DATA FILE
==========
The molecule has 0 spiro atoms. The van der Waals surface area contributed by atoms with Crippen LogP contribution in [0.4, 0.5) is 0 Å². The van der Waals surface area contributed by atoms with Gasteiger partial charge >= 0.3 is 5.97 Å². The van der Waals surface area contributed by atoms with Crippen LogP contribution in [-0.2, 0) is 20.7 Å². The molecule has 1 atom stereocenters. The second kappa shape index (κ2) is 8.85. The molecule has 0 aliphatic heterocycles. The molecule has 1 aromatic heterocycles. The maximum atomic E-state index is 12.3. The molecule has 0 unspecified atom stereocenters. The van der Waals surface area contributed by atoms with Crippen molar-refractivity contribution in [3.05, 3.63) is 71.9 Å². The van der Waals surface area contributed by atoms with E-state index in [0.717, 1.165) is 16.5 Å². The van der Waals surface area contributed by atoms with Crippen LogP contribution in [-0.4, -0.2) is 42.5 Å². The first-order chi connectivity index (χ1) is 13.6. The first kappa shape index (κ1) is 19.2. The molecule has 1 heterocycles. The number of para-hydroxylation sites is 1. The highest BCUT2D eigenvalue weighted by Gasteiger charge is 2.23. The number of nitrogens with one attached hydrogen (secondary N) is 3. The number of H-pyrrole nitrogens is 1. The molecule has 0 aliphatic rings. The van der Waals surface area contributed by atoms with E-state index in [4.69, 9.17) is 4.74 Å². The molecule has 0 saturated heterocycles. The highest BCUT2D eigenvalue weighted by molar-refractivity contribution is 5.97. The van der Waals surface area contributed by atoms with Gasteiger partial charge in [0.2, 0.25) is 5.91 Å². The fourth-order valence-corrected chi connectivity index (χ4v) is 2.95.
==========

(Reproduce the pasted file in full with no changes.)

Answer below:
The molecule has 0 spiro atoms. The van der Waals surface area contributed by atoms with Crippen LogP contribution in [0.4, 0.5) is 0 Å². The van der Waals surface area contributed by atoms with Gasteiger partial charge >= 0.3 is 5.97 Å². The van der Waals surface area contributed by atoms with Crippen LogP contribution in [-0.2, 0) is 20.7 Å². The molecule has 1 atom stereocenters. The second kappa shape index (κ2) is 8.85. The molecule has 0 aliphatic heterocycles. The molecule has 1 aromatic heterocycles. The maximum atomic E-state index is 12.3. The molecule has 0 unspecified atom stereocenters. The van der Waals surface area contributed by atoms with Crippen molar-refractivity contribution in [3.05, 3.63) is 71.9 Å². The van der Waals surface area contributed by atoms with E-state index in [0.717, 1.165) is 16.5 Å². The van der Waals surface area contributed by atoms with Crippen LogP contribution in [-0.4, -0.2) is 42.5 Å². The first-order chi connectivity index (χ1) is 13.6. The first kappa shape index (κ1) is 19.2. The molecule has 1 heterocycles. The number of para-hydroxylation sites is 1. The highest BCUT2D eigenvalue weighted by Gasteiger charge is 2.23. The number of nitrogens with one attached hydrogen (secondary N) is 3. The number of H-pyrrole nitrogens is 1. The molecule has 0 aliphatic rings. The van der Waals surface area contributed by atoms with E-state index in [4.69, 9.17) is 4.74 Å². The molecule has 0 saturated heterocycles. The highest BCUT2D eigenvalue weighted by molar-refractivity contribution is 5.97. The van der Waals surface area contributed by atoms with Gasteiger partial charge in [0.2, 0.25) is 5.91 Å². The fourth-order valence-corrected chi connectivity index (χ4v) is 2.95.